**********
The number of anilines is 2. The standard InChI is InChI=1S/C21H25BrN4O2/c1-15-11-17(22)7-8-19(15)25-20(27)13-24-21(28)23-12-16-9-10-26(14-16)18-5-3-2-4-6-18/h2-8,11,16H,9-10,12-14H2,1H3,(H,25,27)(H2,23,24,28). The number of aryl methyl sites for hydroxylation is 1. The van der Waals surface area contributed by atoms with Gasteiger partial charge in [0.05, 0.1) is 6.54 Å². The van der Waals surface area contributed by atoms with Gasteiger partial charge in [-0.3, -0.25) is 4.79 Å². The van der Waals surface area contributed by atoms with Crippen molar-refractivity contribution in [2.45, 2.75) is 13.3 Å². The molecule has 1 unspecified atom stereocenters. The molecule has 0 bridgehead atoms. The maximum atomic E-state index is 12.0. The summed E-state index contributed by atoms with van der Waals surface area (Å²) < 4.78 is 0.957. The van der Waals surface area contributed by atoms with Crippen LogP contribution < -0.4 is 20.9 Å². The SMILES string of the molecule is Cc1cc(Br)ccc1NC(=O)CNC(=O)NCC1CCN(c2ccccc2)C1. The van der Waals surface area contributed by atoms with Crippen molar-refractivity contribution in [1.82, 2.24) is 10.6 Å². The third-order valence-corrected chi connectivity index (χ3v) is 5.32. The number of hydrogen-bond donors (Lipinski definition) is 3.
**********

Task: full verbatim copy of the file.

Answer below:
The number of anilines is 2. The standard InChI is InChI=1S/C21H25BrN4O2/c1-15-11-17(22)7-8-19(15)25-20(27)13-24-21(28)23-12-16-9-10-26(14-16)18-5-3-2-4-6-18/h2-8,11,16H,9-10,12-14H2,1H3,(H,25,27)(H2,23,24,28). The number of aryl methyl sites for hydroxylation is 1. The van der Waals surface area contributed by atoms with Gasteiger partial charge in [0.05, 0.1) is 6.54 Å². The van der Waals surface area contributed by atoms with Gasteiger partial charge in [-0.3, -0.25) is 4.79 Å². The van der Waals surface area contributed by atoms with Crippen molar-refractivity contribution in [2.45, 2.75) is 13.3 Å². The molecule has 1 unspecified atom stereocenters. The molecule has 0 bridgehead atoms. The maximum atomic E-state index is 12.0. The summed E-state index contributed by atoms with van der Waals surface area (Å²) < 4.78 is 0.957. The van der Waals surface area contributed by atoms with Crippen LogP contribution < -0.4 is 20.9 Å². The SMILES string of the molecule is Cc1cc(Br)ccc1NC(=O)CNC(=O)NCC1CCN(c2ccccc2)C1. The van der Waals surface area contributed by atoms with Crippen molar-refractivity contribution in [1.82, 2.24) is 10.6 Å². The third-order valence-corrected chi connectivity index (χ3v) is 5.32. The number of hydrogen-bond donors (Lipinski definition) is 3.